At the end, a square hall of mirrors opened up in the middle of the stark black backdrop to frame the haunting final scene. The lighting was so vital in the whole play, especially that final scene with the mirrors. The effect of the playing lights during that final scene with the mirrors looked different depending on where I sat, each with their own dramatic impact. Kudos to the mirrors designer Mark Justiniani and light designer Barbie Tan Tiongco for the mesmerizing illusion of depth, buoyancy and calm during this key moment of the play.

This was the first time I have seen Ms. Maramara perform. I only knew her by reputation as an experienced practitioner of solo theater. She had taken on the one-woman show "Clytemnestra" (as adapted from various sources by Kiara Pipino) and performed it both abroad and locally (which I unfortunately missed). She had also written, directed and performed her very own one-woman work entitled "Love, Liz" which she debuted in the United Solo Festival in New York back in 2013. 

Talkback Session with Ina Bolivar and Skyzx Labastilla (02-25-18)

As for Ms. Labastilla, I have seen her act in a couple of two-hander short plays back in 2016. One was the perplexing "Daddy's Girl" (MY REVIEWat the Virgin Labfest XII, and later that year, it was the traumatizing "Indigo Child" (MY REVIEW) as part of the "Never Again" festival of Martial Law plays. In both plays, she delivered lengthy emotionally-draining monologues about a girl who was recounting her experiences of abuse (sexual and more). These two prior one-act plays more than prepared her for this much longer and more devastating full length project.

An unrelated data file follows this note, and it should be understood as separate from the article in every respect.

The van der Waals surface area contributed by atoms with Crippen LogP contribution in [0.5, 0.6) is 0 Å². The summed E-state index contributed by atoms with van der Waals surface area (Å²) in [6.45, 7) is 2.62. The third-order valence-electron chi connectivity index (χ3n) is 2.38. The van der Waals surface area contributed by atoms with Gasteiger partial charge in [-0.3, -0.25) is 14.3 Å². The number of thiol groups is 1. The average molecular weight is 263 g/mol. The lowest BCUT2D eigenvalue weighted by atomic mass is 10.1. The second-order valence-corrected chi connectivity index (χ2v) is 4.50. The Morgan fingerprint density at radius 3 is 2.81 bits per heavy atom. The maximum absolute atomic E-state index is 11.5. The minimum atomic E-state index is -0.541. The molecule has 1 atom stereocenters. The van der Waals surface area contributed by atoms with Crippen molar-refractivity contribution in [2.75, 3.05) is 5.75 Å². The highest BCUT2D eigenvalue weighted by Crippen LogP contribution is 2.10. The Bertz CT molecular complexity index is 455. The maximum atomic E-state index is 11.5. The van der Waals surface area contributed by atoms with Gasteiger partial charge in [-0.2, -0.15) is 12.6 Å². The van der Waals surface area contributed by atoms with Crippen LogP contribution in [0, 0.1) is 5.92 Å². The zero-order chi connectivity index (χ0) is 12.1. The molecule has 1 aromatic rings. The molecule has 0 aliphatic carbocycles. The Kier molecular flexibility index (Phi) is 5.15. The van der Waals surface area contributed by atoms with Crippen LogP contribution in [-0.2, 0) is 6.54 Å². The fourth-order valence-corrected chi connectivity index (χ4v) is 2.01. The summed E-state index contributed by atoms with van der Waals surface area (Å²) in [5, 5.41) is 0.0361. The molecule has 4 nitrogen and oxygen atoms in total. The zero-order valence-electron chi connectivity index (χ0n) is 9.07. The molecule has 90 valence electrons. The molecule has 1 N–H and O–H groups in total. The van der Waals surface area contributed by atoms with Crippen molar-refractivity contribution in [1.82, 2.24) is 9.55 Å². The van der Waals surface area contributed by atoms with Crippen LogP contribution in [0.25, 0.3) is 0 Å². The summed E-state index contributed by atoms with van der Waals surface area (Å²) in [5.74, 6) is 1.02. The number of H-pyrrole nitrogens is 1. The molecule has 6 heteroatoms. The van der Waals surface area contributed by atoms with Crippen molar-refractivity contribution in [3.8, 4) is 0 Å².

Because the play dealt with a very disturbing subject matter, a talk back/debriefing session was held after each show where members of the audience can ask questions from the actress and the dramaturg Ms. Ina Azarcon-Bolivar, or vent their feelings about the play they just saw. 

This harrowing play confronts the audience with the fact that sexual abuse happens in real life and it is uglier than they can ever imagine. The victims' lives are destroyed, and many times, they have no family, no friends, no religion to turn to because of the shame that pervades their lives after suffering the abuse. This play aims to give all those girls who suffer in silence a loud enough voice so people can finally listen to their desperate calls. Do watch and echo their cries for help.